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Note: Most user interface tasks can be performed in Edge Classic or the New Edge experience. For an overview, getting started topics, and release notes specific to the New Edge experience, see the docs.

Customizing Tokens and Authorization Codes

About Token Metadata

Apigee Edge generates OAuth access tokens, refresh tokens, and authorization codes, and dispenses them to authenticated apps. At generation time, Edge stores those tokens and codes. Later, when Edge receives inbound API requests bearing these tokens or codes, Edge uses the stored information to authorize the requests.

When Edge generates these OAuth artifacts, it also attaches metadata to the token or code. For example, an access token is associated to name/value pairs that define expiration time, the associated app and developer, and other information.

The JSON representation of an Edge access token looks like the following:

{
  "issued_at" : "1372170159093",
  "application_name" : "ccd1803b-b557-4520-bd62-ddd3abf8e501",
  "scope" : "READ",
  "status" : "approved",
  "api_product_list" : "[Product1,Product2]",
  "api_product_list_json" : ["Product1", "Product2"],
  "expires_in" : "3599", //--in seconds
  "developer.email" : "joe@weathersample.com",
  "organization_id" : "0",
  "refresh_token" : "82XMXgDyHTpFyXOaApj8C2AGIPnN2IZe",
  "client_id" : "deAVedE0W9Z9U35PAMaAJYphBJCGdrND",
  "access_token" : "shTUmeI1geSKin0TODcGLXBNe9vp",
  "organization_name" : "apifactory",
  "refresh_count" : "0"
}

Adding Custom Attributes to OAuth Tokens

Sometimes its useful to attach custom metadata to an access token. For example, you might wish to add a user name, group memberships or roles for a user, a customer ID, a session identifier, or other arbitrary information to a token. In Apigee Edge, these data are called "custom attributes." Subsequently, when the token is verified within the scope of an API request, that data is made available to the API proxy via context variables. An API Proxy could make fine-grained authorization or routing decisions based on the custom data that is attached to the token.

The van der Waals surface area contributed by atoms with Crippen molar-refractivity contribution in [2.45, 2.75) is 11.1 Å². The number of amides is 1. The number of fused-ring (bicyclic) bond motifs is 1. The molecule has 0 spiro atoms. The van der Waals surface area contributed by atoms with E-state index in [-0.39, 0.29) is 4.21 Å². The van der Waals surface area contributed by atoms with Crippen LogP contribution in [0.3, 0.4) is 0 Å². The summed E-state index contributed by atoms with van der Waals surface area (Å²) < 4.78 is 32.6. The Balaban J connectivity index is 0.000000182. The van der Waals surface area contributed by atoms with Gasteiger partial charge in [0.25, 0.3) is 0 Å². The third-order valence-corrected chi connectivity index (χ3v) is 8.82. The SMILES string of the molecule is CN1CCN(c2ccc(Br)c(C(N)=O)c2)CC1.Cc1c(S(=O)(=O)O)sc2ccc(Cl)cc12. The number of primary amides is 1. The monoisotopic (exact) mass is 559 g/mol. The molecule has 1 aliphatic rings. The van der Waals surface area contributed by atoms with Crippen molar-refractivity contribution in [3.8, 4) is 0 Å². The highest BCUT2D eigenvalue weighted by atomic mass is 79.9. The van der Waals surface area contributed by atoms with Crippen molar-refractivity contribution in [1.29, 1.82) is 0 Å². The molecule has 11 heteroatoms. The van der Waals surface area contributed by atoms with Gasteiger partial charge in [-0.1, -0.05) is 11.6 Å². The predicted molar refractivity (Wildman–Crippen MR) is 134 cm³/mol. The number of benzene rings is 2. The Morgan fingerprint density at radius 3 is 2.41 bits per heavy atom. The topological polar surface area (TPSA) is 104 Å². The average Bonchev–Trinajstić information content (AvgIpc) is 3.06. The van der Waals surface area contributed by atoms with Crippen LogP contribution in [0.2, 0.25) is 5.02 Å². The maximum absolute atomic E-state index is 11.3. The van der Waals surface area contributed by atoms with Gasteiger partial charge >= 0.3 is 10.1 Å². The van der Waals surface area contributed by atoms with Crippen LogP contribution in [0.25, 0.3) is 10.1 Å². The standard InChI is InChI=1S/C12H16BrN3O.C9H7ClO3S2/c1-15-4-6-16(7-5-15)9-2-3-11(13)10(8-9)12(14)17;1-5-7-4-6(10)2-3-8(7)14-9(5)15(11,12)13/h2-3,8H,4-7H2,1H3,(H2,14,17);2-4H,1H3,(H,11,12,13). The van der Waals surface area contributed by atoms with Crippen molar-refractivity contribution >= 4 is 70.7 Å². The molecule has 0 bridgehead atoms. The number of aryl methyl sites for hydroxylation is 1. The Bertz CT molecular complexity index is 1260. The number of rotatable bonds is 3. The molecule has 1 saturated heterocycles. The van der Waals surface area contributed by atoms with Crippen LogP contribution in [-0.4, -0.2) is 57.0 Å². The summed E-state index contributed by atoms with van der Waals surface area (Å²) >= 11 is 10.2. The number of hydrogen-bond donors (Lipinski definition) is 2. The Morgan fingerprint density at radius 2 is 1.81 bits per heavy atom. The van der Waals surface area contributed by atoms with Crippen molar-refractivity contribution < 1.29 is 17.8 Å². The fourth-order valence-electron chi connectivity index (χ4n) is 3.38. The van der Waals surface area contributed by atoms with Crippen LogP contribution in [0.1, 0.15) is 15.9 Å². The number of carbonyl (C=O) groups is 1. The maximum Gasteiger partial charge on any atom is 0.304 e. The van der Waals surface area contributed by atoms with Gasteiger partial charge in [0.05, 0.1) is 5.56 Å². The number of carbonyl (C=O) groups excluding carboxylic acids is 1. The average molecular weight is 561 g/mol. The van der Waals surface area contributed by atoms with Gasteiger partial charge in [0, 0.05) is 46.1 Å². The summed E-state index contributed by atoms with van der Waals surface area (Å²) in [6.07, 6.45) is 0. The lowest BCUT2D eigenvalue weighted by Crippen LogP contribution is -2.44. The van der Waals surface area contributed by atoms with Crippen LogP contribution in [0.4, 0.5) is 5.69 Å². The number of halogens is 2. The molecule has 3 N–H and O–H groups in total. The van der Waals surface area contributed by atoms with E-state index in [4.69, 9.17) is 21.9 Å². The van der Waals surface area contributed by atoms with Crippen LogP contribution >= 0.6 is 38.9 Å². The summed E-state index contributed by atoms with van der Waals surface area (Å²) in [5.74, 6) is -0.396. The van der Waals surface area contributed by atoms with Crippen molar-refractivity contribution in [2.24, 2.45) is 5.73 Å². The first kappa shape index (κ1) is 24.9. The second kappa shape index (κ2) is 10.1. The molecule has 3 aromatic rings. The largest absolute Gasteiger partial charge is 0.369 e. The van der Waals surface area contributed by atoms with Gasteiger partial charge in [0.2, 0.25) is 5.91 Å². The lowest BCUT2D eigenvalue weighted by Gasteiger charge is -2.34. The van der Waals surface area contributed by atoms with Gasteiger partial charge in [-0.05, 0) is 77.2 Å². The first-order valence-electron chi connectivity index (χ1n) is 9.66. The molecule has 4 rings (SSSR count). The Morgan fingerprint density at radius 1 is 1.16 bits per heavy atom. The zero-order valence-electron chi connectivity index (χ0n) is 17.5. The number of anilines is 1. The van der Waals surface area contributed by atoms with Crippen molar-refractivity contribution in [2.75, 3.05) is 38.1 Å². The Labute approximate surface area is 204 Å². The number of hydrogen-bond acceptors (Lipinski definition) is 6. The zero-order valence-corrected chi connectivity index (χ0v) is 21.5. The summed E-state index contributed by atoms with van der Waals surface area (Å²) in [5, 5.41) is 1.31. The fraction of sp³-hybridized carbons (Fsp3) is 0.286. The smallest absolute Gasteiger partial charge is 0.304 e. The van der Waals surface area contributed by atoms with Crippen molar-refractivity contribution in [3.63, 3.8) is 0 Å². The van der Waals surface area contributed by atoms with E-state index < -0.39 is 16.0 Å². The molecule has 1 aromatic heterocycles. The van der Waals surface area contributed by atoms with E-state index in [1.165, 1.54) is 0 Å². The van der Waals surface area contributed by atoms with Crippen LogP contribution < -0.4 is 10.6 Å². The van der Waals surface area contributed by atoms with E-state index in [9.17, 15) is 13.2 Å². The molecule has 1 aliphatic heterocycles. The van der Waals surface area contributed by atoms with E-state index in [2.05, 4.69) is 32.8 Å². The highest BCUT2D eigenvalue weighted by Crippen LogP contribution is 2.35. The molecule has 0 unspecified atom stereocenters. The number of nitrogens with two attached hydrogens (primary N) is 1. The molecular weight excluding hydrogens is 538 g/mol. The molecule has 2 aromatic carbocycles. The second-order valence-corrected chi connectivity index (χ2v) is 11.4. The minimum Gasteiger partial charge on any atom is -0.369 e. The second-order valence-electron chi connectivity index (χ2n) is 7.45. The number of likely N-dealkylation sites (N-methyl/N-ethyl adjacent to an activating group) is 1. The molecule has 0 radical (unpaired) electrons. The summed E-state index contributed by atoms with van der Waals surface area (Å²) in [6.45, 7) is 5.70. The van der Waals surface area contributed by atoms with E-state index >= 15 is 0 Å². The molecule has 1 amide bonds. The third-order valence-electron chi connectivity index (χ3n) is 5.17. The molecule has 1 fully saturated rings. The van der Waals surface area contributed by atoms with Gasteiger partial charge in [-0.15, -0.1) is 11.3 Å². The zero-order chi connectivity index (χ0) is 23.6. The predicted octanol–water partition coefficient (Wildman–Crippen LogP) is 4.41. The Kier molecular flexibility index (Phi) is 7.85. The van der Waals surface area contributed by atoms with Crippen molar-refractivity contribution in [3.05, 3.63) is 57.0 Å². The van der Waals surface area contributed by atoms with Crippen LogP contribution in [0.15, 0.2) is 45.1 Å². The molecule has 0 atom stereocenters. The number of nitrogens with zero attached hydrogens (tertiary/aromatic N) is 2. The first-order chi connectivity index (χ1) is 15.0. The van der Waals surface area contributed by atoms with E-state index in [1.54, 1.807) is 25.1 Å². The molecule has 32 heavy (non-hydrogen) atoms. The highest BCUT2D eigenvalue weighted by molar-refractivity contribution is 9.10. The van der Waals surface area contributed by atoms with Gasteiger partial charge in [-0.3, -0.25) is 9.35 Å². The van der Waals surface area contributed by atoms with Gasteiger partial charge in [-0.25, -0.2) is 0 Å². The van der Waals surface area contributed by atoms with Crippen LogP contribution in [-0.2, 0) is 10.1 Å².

To attach arbitrary data to a token, use the <Attributes> element in the OAuthV2 policy. You can specify the name of the custom attribute, and the value it should take. For example, here is a policy configuration that generates a token, and attaches a custom attribute called "tenant_list" to the token:

<OAuthV2 name="GenerateAccessToken">
  <Operation>GenerateAccessToken</Operation>
  <ExpiresIn>600000</ExpiresIn>
  <GenerateResponse />
  <SupportedGrantTypes>
    <GrantType>client_credentials</GrantType>
  </SupportedGrantTypes>
  <GrantType>request.queryparam.grant_type</GrantType>
  <Attributes> 
    <Attribute name="tenant_list" ref="tenant_list_retrieved_from_external_service" display="false"/>
  </Attributes>
</OAuthV2>

You can specify multiple custom attributes, and you can attach them implicitly to either an authorization code (<Operation>GenerateAuthorizationCode</Operation>) or a token (<Operation>GenerateAccessToken</Operation>) at the time of generation.

When display is set to true (the default), custom attributes are returned in the response, where they may be viewable by the app, or passed on to the end user. When display is set to false, custom attributes are stored in the data store, but are not returned in the response message. In either case, the custom data is available to the policies within the API Proxy, after the token has been verified.

For more information about the display option Displaying or hiding custom attributes in the response.

Getting Custom Attributes at Runtime

When there is a call to OAuthV2/VerifyAccessToken, Apigee Edge verifies the token by looking it up in the token store. Apigee Edge then populates a set of context variables containing information about the token. These include:

  • organization_name
  • developer.id
  • developer.app.name
  • client_id
  • grant_type
  • token_type
  • access_token
  • issued_at
  • expires_in //--in seconds
  • status
  • scope
  • apiproduct.name*

If there are any custom attributes on the token, those custom attributes are made available in a context variable with the name accesstoken.{custom_attribute}. For example, suppose a token is issued from the policy shown above. After verifying such a token, there would be an additional context variable named accesstoken.tenant_list, containing the value that was stored at the time the token was generated.

Policies or conditions can then refer to these variables and modify behavior based on the values stored within.

Setting and Updating Custom Attributes at Runtime

In some situations, you will want your API Proxy to update the metadata associated to an access token at runtime while an API call is being processed on Apigee Edge. To help with this, Apigee provides policies for getting and setting token attributes. For more information, see Get OAuth V2 Info policy and Set OAuth V2 Info policy.

In each of these policies, the AccessToken element should refer to a variable that contains the access token.

You can also use Edge APIs to update the custom attributes attached to a token. See the API documentation for the Update OAuth 2.0 Access Token method.

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